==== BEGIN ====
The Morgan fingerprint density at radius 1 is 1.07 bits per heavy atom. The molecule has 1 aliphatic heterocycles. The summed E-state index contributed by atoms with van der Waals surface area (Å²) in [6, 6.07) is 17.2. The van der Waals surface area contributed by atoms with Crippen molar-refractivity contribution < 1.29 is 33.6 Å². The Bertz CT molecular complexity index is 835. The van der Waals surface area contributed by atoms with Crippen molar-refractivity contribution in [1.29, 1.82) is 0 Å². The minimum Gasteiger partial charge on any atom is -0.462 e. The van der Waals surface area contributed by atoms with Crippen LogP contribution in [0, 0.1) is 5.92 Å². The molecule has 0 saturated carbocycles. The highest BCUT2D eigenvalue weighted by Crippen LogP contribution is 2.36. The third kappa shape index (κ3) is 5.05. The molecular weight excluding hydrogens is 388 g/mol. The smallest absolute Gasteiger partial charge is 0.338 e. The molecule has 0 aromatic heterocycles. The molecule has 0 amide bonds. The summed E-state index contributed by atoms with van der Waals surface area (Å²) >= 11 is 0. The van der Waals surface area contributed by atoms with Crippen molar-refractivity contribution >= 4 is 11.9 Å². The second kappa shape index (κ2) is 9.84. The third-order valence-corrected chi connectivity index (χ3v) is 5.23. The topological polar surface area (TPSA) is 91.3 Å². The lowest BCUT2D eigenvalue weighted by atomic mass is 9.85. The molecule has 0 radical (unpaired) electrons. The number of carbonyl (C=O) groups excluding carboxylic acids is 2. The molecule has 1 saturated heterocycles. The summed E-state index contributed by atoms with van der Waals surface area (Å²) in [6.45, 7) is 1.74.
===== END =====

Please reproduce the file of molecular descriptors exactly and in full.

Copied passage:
The Morgan fingerprint density at radius 1 is 1.07 bits per heavy atom. The molecule has 1 aliphatic heterocycles. The summed E-state index contributed by atoms with van der Waals surface area (Å²) in [6, 6.07) is 17.2. The van der Waals surface area contributed by atoms with Crippen molar-refractivity contribution < 1.29 is 33.6 Å². The Bertz CT molecular complexity index is 835. The van der Waals surface area contributed by atoms with Crippen molar-refractivity contribution in [1.29, 1.82) is 0 Å². The minimum Gasteiger partial charge on any atom is -0.462 e. The van der Waals surface area contributed by atoms with Crippen LogP contribution in [0, 0.1) is 5.92 Å². The molecule has 0 saturated carbocycles. The highest BCUT2D eigenvalue weighted by Crippen LogP contribution is 2.36. The third kappa shape index (κ3) is 5.05. The molecular weight excluding hydrogens is 388 g/mol. The smallest absolute Gasteiger partial charge is 0.338 e. The molecule has 0 aromatic heterocycles. The molecule has 0 amide bonds. The summed E-state index contributed by atoms with van der Waals surface area (Å²) >= 11 is 0. The van der Waals surface area contributed by atoms with Crippen molar-refractivity contribution >= 4 is 11.9 Å². The second kappa shape index (κ2) is 9.84. The third-order valence-corrected chi connectivity index (χ3v) is 5.23. The topological polar surface area (TPSA) is 91.3 Å². The lowest BCUT2D eigenvalue weighted by atomic mass is 9.85. The molecule has 0 radical (unpaired) electrons. The number of carbonyl (C=O) groups excluding carboxylic acids is 2. The molecule has 1 saturated heterocycles. The summed E-state index contributed by atoms with van der Waals surface area (Å²) in [6.45, 7) is 1.74.